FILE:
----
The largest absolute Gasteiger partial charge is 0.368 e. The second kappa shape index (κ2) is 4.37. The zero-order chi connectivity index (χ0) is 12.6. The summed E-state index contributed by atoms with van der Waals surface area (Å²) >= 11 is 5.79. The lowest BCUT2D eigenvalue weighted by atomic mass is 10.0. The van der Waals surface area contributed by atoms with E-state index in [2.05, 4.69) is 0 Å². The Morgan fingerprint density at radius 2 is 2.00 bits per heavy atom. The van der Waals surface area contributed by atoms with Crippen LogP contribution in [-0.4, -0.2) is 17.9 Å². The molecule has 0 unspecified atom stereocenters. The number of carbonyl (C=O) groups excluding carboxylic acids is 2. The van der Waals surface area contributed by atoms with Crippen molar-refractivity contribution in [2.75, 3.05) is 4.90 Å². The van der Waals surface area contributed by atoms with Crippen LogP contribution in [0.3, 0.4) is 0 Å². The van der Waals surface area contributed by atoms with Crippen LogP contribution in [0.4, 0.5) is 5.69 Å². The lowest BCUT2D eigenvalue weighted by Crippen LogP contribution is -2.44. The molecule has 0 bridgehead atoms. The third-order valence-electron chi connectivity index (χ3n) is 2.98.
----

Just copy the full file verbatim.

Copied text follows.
The largest absolute Gasteiger partial charge is 0.368 e. The second kappa shape index (κ2) is 4.37. The zero-order chi connectivity index (χ0) is 12.6. The summed E-state index contributed by atoms with van der Waals surface area (Å²) >= 11 is 5.79. The lowest BCUT2D eigenvalue weighted by atomic mass is 10.0. The van der Waals surface area contributed by atoms with E-state index in [2.05, 4.69) is 0 Å². The Morgan fingerprint density at radius 2 is 2.00 bits per heavy atom. The van der Waals surface area contributed by atoms with Crippen LogP contribution in [-0.4, -0.2) is 17.9 Å². The molecule has 0 unspecified atom stereocenters. The number of carbonyl (C=O) groups excluding carboxylic acids is 2. The van der Waals surface area contributed by atoms with Crippen molar-refractivity contribution in [2.75, 3.05) is 4.90 Å². The van der Waals surface area contributed by atoms with Crippen LogP contribution in [0.3, 0.4) is 0 Å². The van der Waals surface area contributed by atoms with Crippen LogP contribution in [0.4, 0.5) is 5.69 Å². The lowest BCUT2D eigenvalue weighted by Crippen LogP contribution is -2.44. The molecule has 0 bridgehead atoms. The third-order valence-electron chi connectivity index (χ3n) is 2.98.